Tuesday, January 23, 2018

Capstone Symposium highlights Camosun talent with Chess Bot, Motion Synthesizer, more

December 12, 2017 by Adam Marsh, student editor

Want to see a Chess Bot? This week, you’ll get your chance. The device is a robot arm that—you guessed it—plays chess, and a Camosun student designed it. Ditto for the autonomous lawn mower. And the Motion Synthesizer.

These inventions, and others created by graduating Camosun Electronics and Computer Engineering Technology students, will be on display at Interurban on Friday, December 15. The Capstone Symposium event will display nine inventions that range from a solar-powered composter to a computer that repairs church chimes, and will go down at the Interurban Babcock Interaction Lab, from 10 am until 2 pm.

Camosun Electronics and Computer Engineering Technology chair Alan Duncan says the transformation of students in this program is phenomenal.

The Motion Synthesizer will be on display at the Capstone Symposium this Friday (photo provided).

“It’s always exciting to see students in the Capstone Student Showcase. They start in the program knowing very little, and looking at what they’re able to achieve in their projects is quite amazing,” he says. “The change is transformational.”

The growth depends on the students’ abilities to “break down a problem and come up with a solution that meets their goals,” says Duncan.

“The students are successful to have completed the entire program to this point and they’re going to go on and have careers in local companies or companies worldwide,” says Duncan. “They’re going to be creating new products, solving solutions in many fields, from renewable energies to mechanical systems, heating and ventilation control… many, many different areas, their skills can be applied.”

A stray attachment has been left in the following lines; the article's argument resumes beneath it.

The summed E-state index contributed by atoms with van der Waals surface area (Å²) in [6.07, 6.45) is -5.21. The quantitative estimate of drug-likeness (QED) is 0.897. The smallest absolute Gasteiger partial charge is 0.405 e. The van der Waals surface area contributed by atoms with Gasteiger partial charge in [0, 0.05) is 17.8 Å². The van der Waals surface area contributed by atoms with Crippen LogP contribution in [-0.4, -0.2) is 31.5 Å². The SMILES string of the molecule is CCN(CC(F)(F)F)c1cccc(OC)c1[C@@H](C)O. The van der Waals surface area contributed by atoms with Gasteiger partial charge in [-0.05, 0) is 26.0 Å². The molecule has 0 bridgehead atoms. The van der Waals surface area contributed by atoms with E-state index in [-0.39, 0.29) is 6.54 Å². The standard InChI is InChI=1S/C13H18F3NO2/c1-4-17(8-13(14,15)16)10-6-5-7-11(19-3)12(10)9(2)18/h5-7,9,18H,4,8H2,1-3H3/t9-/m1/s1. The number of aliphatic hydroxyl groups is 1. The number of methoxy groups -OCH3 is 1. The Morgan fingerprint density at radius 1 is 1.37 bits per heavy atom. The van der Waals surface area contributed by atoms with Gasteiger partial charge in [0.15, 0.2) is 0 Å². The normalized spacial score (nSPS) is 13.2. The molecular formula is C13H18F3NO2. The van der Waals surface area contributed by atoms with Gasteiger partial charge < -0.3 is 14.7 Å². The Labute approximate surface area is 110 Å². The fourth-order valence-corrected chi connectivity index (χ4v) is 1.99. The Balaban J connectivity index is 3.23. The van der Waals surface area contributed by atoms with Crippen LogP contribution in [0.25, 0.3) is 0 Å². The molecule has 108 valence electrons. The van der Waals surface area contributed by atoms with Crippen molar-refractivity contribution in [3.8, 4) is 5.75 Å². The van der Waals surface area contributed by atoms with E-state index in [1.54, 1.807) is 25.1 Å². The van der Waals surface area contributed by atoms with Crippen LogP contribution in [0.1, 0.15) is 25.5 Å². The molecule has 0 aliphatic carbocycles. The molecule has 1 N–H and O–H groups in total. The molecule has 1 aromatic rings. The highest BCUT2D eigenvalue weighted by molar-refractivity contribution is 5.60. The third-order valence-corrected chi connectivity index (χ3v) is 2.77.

Because things change and evolve extremely fast in the world of electronics, it’s hard to say where the program is going, but one thing’s for sure, he says: as technology gets more complex, interest in Electronics and Computer Engineering Technology is not diminishing at Camosun.

“Our program does very well keeping pace with some of the new technologies,” says Duncan. “Students get exposed to the same kind of microprocessors that are in cell phones and they learn the hardware and software to be able to use those devices effectively.”

Students can show potential employers these projects to prove they have experience.

“There’s always new things around the corner,” says Duncan, “but they’ve got the foundational skills that enable them to grab hold of these new opportunities and run with them.”

Electronics and Computer Engineering Technology student Bikramjit Singh, along with his classmates Amandeep Singh and Zachary Legg, made what is called the “Motion Synthesizer” over the span of three months. The machine allows users to control music through body motion; it supports HDMI output and has headphone jacks. The machine was built within a $250 budget. Singh says the most challenging part of the process was to figure out how to track a person’s body and make those movements control the music.

“It was difficult because we wanted to make it robust and very smooth,” he says, adding that he was relatively new to this concept and learned it in his own time outside of class. “We never learned that in our program, so we had to learn that.”

Singh is looking forward to sharing his invention with people at the showcase.

“It’s something different,” he says, “to control music by tracking objects and by body motion.”

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